Mailbox launched in early 2013 and was able to gather over 1 million registrations for its trial plan.
The app promised to make your inbox more manageable, fast and efficient. It introduced the swipe option to archive emails, snooze feature to read mail later and mute unimportant conversations. Mailbox used machine learning to anticipate and sort mails for the user to always show them the most relevant messages. Many of today's email services providers have incorporated Mailbox’s innovations into their product.
One month after the official launch, Dropbox bought Mailbox stating that this sleek app would be a great addition to their collaborative products.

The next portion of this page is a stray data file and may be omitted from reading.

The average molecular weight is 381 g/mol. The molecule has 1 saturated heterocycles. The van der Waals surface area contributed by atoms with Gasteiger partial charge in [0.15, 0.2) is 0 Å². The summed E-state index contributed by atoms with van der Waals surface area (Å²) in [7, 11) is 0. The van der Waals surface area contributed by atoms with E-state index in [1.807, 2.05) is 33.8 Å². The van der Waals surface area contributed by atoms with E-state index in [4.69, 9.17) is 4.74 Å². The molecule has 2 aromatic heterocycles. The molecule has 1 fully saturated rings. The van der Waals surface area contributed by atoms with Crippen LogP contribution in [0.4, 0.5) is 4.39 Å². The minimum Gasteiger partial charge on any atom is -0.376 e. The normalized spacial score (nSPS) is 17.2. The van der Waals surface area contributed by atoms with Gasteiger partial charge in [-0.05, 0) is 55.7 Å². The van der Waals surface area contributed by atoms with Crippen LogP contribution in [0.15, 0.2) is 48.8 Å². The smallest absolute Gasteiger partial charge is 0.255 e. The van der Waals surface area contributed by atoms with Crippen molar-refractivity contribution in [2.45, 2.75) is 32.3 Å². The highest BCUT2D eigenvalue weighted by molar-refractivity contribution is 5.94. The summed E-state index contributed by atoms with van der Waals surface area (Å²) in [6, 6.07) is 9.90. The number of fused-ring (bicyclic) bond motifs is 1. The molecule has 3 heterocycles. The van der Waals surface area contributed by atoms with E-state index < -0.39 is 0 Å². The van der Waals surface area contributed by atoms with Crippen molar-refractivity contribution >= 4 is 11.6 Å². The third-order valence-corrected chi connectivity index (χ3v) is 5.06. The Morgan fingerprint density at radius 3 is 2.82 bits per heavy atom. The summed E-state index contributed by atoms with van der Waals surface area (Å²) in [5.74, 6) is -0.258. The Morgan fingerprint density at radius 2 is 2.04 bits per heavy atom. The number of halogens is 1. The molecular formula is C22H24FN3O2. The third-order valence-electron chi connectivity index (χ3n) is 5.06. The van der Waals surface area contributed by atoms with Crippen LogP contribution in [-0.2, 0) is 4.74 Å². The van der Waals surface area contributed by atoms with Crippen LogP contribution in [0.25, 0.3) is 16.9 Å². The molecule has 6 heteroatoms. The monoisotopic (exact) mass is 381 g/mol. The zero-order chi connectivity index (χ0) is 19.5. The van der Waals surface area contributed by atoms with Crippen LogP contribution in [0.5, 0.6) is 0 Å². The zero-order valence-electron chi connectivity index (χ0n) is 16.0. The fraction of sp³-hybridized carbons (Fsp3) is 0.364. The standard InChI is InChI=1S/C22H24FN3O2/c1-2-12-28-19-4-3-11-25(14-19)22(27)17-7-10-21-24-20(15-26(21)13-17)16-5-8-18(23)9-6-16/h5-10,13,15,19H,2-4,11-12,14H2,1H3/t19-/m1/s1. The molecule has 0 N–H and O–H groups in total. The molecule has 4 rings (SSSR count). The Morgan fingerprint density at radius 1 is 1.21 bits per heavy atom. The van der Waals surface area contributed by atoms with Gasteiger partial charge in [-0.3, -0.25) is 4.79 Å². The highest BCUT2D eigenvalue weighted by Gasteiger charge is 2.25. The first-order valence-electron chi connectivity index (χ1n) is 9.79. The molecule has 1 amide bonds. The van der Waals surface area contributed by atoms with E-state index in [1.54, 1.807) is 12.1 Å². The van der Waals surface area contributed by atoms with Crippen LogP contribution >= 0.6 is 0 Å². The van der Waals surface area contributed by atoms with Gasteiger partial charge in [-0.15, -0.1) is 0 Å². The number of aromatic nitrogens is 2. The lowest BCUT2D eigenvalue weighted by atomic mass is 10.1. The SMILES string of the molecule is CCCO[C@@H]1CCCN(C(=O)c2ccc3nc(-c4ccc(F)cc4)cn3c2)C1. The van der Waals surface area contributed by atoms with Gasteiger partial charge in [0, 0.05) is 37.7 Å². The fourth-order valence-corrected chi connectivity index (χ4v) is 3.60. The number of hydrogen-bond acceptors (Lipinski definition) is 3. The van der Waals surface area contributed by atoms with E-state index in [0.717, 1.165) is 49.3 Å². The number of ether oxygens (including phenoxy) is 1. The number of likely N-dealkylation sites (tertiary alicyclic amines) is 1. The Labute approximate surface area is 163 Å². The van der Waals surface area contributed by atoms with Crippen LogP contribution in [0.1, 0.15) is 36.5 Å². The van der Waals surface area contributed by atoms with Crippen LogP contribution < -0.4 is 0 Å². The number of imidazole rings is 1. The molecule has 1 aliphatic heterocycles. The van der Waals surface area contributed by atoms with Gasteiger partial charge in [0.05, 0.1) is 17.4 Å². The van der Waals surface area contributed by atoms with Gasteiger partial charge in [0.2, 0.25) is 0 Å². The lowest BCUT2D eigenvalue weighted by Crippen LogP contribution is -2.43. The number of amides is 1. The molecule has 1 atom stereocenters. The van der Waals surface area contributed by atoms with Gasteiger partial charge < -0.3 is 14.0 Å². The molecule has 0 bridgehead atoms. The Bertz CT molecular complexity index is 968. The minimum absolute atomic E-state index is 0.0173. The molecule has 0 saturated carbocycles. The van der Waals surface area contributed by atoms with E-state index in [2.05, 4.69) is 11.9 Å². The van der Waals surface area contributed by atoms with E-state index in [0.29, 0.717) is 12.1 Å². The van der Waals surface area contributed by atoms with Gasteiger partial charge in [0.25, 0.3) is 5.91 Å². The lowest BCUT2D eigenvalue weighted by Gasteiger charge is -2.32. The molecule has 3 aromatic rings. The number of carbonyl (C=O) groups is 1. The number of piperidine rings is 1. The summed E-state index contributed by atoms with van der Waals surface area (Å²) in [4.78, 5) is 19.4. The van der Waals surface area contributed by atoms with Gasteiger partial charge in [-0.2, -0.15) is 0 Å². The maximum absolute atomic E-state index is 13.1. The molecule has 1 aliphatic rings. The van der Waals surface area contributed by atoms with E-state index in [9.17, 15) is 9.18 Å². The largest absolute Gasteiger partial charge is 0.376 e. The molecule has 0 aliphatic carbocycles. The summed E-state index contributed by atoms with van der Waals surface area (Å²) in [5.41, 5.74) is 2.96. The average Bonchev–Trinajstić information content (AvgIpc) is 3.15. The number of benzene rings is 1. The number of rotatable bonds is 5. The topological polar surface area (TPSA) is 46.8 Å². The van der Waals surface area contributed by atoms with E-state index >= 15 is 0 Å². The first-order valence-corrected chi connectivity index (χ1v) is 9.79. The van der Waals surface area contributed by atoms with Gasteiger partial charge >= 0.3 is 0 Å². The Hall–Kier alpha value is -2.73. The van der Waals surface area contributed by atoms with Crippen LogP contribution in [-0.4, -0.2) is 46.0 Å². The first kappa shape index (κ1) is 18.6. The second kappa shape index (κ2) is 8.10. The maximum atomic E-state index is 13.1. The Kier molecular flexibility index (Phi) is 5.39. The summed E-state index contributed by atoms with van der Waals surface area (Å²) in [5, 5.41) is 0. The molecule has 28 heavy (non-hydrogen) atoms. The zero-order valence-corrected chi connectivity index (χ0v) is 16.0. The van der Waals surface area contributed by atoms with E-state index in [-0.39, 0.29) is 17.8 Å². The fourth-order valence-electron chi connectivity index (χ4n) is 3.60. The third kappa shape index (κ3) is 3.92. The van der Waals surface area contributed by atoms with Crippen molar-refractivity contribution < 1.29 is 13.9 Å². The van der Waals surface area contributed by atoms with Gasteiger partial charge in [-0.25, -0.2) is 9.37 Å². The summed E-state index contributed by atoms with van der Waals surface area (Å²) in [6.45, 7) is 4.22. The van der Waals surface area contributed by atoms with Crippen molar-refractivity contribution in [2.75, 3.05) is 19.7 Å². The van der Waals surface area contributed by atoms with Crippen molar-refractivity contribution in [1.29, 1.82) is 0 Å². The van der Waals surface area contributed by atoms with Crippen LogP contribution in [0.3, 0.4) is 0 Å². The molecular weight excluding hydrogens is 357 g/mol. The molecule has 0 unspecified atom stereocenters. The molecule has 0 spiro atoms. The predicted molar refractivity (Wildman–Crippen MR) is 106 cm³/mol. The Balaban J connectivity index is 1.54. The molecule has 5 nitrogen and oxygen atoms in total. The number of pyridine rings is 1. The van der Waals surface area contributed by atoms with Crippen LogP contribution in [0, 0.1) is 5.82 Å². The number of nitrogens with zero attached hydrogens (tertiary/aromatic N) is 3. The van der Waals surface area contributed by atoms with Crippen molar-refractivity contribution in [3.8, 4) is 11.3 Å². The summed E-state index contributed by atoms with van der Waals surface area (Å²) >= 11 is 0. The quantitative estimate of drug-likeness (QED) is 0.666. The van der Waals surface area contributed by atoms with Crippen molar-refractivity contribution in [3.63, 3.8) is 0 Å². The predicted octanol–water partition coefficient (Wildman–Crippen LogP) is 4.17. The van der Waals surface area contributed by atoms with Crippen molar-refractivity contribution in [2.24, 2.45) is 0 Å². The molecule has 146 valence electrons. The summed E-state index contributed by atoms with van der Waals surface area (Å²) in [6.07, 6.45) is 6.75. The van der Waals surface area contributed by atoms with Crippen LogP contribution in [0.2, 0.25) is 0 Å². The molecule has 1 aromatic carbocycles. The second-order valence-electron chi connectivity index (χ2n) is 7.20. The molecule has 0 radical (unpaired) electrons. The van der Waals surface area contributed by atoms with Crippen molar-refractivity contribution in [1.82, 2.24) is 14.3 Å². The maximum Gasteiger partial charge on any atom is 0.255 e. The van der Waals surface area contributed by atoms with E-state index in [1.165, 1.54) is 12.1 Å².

Already as a standalone product, the Mailbox team showed creativity and technical skills in their product design, but being able to monetize the app was another matter. Just as with calendar apps, mailboxes might be useful for people, but only to a certain point. People are not willing to pay for such products, nor expect to. The only way similar products could make money or return the invested money is by being acquired. However, even this did not work out too well for Mailbox. A couple of years after the acquisition, Mailbox shutdown as Dropbox could not find a way to integrate it into their main product and concept.